1972 Chevrolet Corvette
8-cyl. 350cid/200hp 4bbl L48
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The 1972 Chevrolet Corvette is virtually indistinguishable from the previous year and only the horsepower ratings changed. It is notable, however, as the last year of the classic Corvette C3 design with chrome bumpers at both ends. The year 1973 would see a urethane nose, and 1974 would see the car “rubberized” on both ends, with the Kamm tail lost.
The base 350 cid engine was now down to 200 bhp from 270, and the once mighty solid lifter LT1 350 option generated just 255 bhp. Even the 454 cubic-inch Chevy big-block developed a measly 270 bhp. A total of 3,913 buyers paid an extra $294.90 for that, and the motor was not available in California. To be fair, these were net horsepower figures, far removed from the tub-thumping gross numbers of 1969, but they did represent lower compression ratios.
Production increased to 27,004 cars and convertible figures continued their slide, down to 6,508 this year, as buyers opted for T-Tops and coupes. Of convertible buyers, 2,646 signed up for a factory hardtop, and 749 were vinyl covered.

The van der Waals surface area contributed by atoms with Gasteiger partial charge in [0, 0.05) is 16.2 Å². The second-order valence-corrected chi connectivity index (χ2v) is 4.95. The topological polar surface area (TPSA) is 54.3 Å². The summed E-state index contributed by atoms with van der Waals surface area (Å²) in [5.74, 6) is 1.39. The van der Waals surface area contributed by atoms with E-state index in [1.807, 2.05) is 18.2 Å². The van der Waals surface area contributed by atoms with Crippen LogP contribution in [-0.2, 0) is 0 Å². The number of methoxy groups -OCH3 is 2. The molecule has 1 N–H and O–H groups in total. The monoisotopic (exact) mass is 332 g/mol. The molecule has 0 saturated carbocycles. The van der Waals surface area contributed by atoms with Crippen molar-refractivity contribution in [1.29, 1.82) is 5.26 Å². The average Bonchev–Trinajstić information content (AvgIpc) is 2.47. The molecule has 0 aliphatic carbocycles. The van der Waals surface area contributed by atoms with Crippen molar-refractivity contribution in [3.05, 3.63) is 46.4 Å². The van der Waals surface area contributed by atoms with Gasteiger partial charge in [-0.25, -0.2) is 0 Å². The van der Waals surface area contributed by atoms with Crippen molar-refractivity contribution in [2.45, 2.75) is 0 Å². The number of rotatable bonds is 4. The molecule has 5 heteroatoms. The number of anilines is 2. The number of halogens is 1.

The ZR2 package was not available, but the ZR1 name was available for the last time until the Lotus-designed fire-breather introduced in 1990. This was also the last year for the excellent LT1 engine, although the LT1 name would be revived for the 1992 ‘Vette. The ZR1 package included the LT1 engine, heavy-duty close-ratio 4-speed manual gearbox, heavy duty power brakes, transistor ignition, aluminum radiator and beefed up suspension.
There were 10 colors again this year and the best seller was Ontario Orange (4,891), followed by Elkhart Green (4,200) and Targa Blue (3,198). Next were Classic White (2,763), War Bonnet Yellow (2,550), Mille Miglia Red (2,478), Steel Cities Gray (2,346), Bryar Blue (1,617), Sunflower Yellow (1,543) and Pewter Silver (1,372).
The 1972 Corvettes did not have the 1968-71 fiber-optic light monitoring system, but the horn-connected alarm was now included in the base price.